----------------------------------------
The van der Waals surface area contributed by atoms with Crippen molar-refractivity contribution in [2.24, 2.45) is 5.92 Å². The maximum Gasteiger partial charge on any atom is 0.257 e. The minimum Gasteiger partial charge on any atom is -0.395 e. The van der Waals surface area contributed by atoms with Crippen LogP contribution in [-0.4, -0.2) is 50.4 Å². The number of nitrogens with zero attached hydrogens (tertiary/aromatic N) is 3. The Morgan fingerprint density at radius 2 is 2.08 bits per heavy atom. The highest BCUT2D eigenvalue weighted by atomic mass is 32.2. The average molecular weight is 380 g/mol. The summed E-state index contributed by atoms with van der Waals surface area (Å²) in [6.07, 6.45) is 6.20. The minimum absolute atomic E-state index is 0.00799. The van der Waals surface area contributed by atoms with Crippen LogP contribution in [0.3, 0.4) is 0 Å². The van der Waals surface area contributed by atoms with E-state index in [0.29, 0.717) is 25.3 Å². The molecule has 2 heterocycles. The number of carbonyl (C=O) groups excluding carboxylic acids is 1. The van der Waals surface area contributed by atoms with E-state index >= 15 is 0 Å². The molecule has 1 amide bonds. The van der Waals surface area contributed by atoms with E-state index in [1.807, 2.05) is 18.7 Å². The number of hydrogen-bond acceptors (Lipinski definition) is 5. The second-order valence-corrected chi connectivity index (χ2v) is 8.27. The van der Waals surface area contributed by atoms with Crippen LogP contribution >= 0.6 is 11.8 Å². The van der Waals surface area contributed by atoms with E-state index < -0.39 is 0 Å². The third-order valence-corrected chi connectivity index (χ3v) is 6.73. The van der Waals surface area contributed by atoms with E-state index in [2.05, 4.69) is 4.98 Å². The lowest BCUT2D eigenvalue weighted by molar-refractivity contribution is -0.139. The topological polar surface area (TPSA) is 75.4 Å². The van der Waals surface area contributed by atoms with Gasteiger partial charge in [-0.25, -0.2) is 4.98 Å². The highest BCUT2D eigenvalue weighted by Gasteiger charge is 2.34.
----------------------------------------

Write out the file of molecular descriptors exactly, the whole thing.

The van der Waals surface area contributed by atoms with Crippen molar-refractivity contribution in [2.24, 2.45) is 5.92 Å². The maximum Gasteiger partial charge on any atom is 0.257 e. The minimum Gasteiger partial charge on any atom is -0.395 e. The van der Waals surface area contributed by atoms with Crippen LogP contribution in [-0.4, -0.2) is 50.4 Å². The number of nitrogens with zero attached hydrogens (tertiary/aromatic N) is 3. The Morgan fingerprint density at radius 2 is 2.08 bits per heavy atom. The highest BCUT2D eigenvalue weighted by atomic mass is 32.2. The average molecular weight is 380 g/mol. The summed E-state index contributed by atoms with van der Waals surface area (Å²) in [6.07, 6.45) is 6.20. The minimum absolute atomic E-state index is 0.00799. The van der Waals surface area contributed by atoms with Crippen LogP contribution in [0.3, 0.4) is 0 Å². The van der Waals surface area contributed by atoms with E-state index in [0.29, 0.717) is 25.3 Å². The molecule has 2 heterocycles. The number of carbonyl (C=O) groups excluding carboxylic acids is 1. The van der Waals surface area contributed by atoms with E-state index >= 15 is 0 Å². The molecule has 1 amide bonds. The van der Waals surface area contributed by atoms with E-state index in [1.807, 2.05) is 18.7 Å². The number of hydrogen-bond acceptors (Lipinski definition) is 5. The second-order valence-corrected chi connectivity index (χ2v) is 8.27. The van der Waals surface area contributed by atoms with Crippen LogP contribution >= 0.6 is 11.8 Å². The van der Waals surface area contributed by atoms with E-state index < -0.39 is 0 Å². The third-order valence-corrected chi connectivity index (χ3v) is 6.73. The van der Waals surface area contributed by atoms with E-state index in [2.05, 4.69) is 4.98 Å². The lowest BCUT2D eigenvalue weighted by molar-refractivity contribution is -0.139. The topological polar surface area (TPSA) is 75.4 Å². The van der Waals surface area contributed by atoms with Gasteiger partial charge in [-0.25, -0.2) is 4.98 Å². The highest BCUT2D eigenvalue weighted by Gasteiger charge is 2.34.